The hospital characteristics of interest in the study were net operating revenue; the burden of uncompensated care such as charity care and bad debt costs as a share of net operating revenue; total profit margin; rurality; public ownership; and teaching status. Nikpay explored the associations between payments and uncompensated care burden, payments and total profit margins, and payments with the nondrug share of Part B reimbursement.

Hospitals receiving payment had higher mean operating revenues ($2.34 billion vs $1.22 billion), were less likely to be classified as rural (24.8% vs 56.6%), and were less likely to be publicly owned (20.2% vs 28.7%). Additionally, teaching hospitals were more likely to receive payment vs nonteaching hospitals (56.2% vs 20.4%).

The nondrug proportion of overall Part B reimbursements was negatively correlated with repayment as a proportion of operating revenue. While there was not a significant difference in in uncompensated care burden and operating margin by expected payment status, each percentage point increase in repayments as a proportion of operating revenue was associated with a 2.1–percentage point decrease in uncompensated care burden. Each percentage point increase was also associated with a 2.6–percentage point increase in operating margins.

“One-fifth of OPPS 340B hospitals are not expected to receive a lump sum payment under CMS’s remedy for 340B-specific cuts to drug reimbursement. Disproportionately rural, publicly owned, and nonacademic hospitals will face cuts to nondrug Medicare Part B reimbursement without an offsetting lump sum repayment,” Nikpay wrote. “Hospitals expected to receive smaller repayments receive proportionally more Medicare Part B reimbursement for nondrug services and are less financially stable than those with larger repayments.”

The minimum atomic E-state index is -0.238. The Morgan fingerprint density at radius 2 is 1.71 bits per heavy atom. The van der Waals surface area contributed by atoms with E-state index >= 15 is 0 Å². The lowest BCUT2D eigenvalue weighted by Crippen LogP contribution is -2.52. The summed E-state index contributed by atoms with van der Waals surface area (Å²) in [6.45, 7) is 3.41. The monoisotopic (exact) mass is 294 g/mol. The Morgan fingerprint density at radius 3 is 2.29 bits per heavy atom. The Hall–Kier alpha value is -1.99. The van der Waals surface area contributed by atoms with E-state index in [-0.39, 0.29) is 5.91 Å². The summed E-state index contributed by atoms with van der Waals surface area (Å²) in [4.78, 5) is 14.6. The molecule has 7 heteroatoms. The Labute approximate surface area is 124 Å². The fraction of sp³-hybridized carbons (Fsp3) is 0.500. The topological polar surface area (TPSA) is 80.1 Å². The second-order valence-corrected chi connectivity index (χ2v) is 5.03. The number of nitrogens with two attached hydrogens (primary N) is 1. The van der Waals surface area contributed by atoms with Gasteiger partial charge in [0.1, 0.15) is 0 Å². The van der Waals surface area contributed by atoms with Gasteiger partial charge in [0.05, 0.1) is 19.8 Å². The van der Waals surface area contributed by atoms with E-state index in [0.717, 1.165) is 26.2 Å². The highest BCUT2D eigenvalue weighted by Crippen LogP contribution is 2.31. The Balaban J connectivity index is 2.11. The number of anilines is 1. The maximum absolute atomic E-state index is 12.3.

While the study was limited by its reliance on administrative data that were not subject to generally accepted accounting principles, the findings suggest concerning inequities potentially impacting the most vulnerable hospitals.

“Overall, these data suggest that the CMS repayment proposal may unintentionally harm vulnerable 340B hospitals while rewarding less vulnerable ones,” Nikpay concluded.

References

1. Nikpay S. Characteristics of 340B hospitals receiving Medicare Part B repayments. JAMA Health Forum. Published online April 26, 2024. doi:10.1001/jamahealthforum.2023.5397

2. Joszt L. Supreme court unanimously rules in favor of hospitals in 340B decision. The American Journal of Managed Care®. June 15, 2022. Accessed April 26, 2024. https://www.ajmc.com/view/supreme-court-unanimously-rules-in-favor-of-hospitals-in-340b-decision

3. Joszt L. CMS proposes $9 billion lump-sum repayment to 340B hospitals. The American Journal of Managed Care. July 10, 2023. Accessed April 26, 2024. https://www.ajmc.com/view/cms-proposes-9-billion-lump-sum-repayment-to-340b-hospitals